Forestry Commission issues oak processionary moth warning

People in parts of London and Berkshire are being reminded by the Forestry Commission, Public Health England and local authorities not to touch caterpillars of the oak processionary moth, which are beginning to emerge in oak trees in these locations.

They are also advised to keep children, pets and livestock away from the caterpillars and their nests, and to report any sightings.

The affected areas are several boroughs in West and South-West London, Bromley and Croydon in South London, and Pangbourne in West Berkshire.

Caterpillars of the oak processionary moth (OPM), which was accidentally introduced to Britain from mainland Europe in 2006, are a tree pest and pose a threat to human and animal health.

They are a tree pest because they damage oak trees by feeding on the leaves, in some cases leaving the trees severely defoliated and vulnerable to other pests, diseases or drought.

They pose a risk to human and animal health because they have tiny, toxin-containing hairs which, on contact, can cause itchy skin rashes in people and animals. Eye and throat irritations have also been reported as symptoms.

The hairs can be blown on the wind, and left in the silken, web-like nests which the caterpillars build in oak trees. They pose the greatest risk from May to July, although nests should not be approached at any time.

The Forestry Commission is working with local authorities and land managers to tackle the outbreaks with a carefully controlled programme of tree spraying and nest removal.

Forestry Commission England director Ian Gambles said: ""We need, and welcome, reports of the caterpillars or their nests from the public or others, such as gardeners and tree surgeons, who are out and about in areas with oak trees.

"However, the public should not try to remove the caterpillars or nests themselves. This task needs to be carefully timed to be most effective, and is best done by specially trained and equipped operators."

Public Health England London regional director Dr Yvonne Doyle added: "We strongly advise people not to touch or approach the caterpillars or their nests because of the health risks posed by the toxin-containing hairs. Pets can also be affected and should be kept away as well. If you would like to know what these caterpillars look like, please see the Forestry Commission’s website for pictures.

"Anyone who experiences an itchy or painful skin rash or a sore throat and irritated eyes after being near oak trees in these areas should consult their GP or NHS 111.

"We have issued advice to local GPs and health professionals to help them identify when patients have been affected by the caterpillars and to advise them on appropriate treatment."

Tree spraying is done by fully qualified operators under strict health, safety and environmental controls to ensure it is safe for humans and animals.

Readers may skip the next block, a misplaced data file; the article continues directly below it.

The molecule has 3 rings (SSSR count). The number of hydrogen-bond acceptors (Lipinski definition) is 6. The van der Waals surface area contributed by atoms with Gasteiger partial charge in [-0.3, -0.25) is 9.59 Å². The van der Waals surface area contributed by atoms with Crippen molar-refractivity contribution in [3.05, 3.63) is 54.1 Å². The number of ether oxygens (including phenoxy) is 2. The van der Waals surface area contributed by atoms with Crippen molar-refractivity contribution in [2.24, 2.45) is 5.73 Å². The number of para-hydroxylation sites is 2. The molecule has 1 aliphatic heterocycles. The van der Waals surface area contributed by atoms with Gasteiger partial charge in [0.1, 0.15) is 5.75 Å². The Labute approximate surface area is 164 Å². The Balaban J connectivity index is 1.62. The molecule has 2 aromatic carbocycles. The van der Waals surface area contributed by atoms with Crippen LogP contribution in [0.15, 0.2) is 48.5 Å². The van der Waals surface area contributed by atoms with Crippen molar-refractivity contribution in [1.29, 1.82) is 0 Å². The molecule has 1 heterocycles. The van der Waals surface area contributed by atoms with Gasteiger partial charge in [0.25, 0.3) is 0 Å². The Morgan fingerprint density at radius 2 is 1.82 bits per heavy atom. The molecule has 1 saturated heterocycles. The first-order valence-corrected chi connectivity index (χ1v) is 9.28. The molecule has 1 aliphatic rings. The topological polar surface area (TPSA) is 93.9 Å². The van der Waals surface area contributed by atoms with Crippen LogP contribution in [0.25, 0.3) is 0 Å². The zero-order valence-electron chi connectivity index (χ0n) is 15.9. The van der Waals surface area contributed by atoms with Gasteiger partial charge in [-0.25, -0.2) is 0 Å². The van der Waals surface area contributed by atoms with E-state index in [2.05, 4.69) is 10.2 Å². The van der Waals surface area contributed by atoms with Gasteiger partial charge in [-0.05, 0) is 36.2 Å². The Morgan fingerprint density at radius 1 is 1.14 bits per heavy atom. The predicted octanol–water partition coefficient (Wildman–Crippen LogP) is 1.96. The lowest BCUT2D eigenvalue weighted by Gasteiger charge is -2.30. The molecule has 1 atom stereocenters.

Sightings can be sent to the local council, or to the Forestry Commission, using the Commission’s Tree Alert app or on-line form at

Anyone who is worried by an intensely itchy or painful skin rash, sore throat or irritated eyes, and who might have been near oak trees infested with OPM, should consult their GP or NHS 111. Health information is also available from the Public Health England website ( under ‘Oak Processionary Moth’.

Pest control - A list of local operators who can deal with OPM is available from the Forestry Commission on 0131 314 6414 /, or the local Council.

Working on oak trees – Anyone having oak trees pruned or felled in the affected areas must contact the Forestry Commission’s Plant Health Service beforehand on or 0131 314 6414 for advice about safe removal of the material.

Further information is available from

Have you registered with us yet?

Register now to enjoy more articles and free email bulletins

Sign up now
Already registered?
Sign in

Read These Next

Business planning - Cash-flow management

Business planning - Cash-flow management

Wider market volatility can have a big impact on cash flow but there are ways to avoid problems, Neville Stein explains.

Chainsaws - Improving performance

Chainsaws - Improving performance

Battery chainsaws offer many advantages while innovative technology shelps the latest petrol models meet emissions standards, writes Sally Drury.

Chainsaws tested and reviewed: battery v petrol

Chainsaws tested and reviewed: battery v petrol

How do the latest battery models shape up against new petrol chainsaws when tested at Bridgwater College? Sally Drury reports.

Follow us on:
  • Facebook
  • LinkedIn
  • Twitter
  • Google +
Horticulture Jobs
More Horticulture Jobs

Horticulture Week Custodian Awards

Jeremy Barrell On...

Jeremy Barrell

Tree consultant Jeremy Barrell reflects on the big issues in arboriculture.

Products & Kit Resources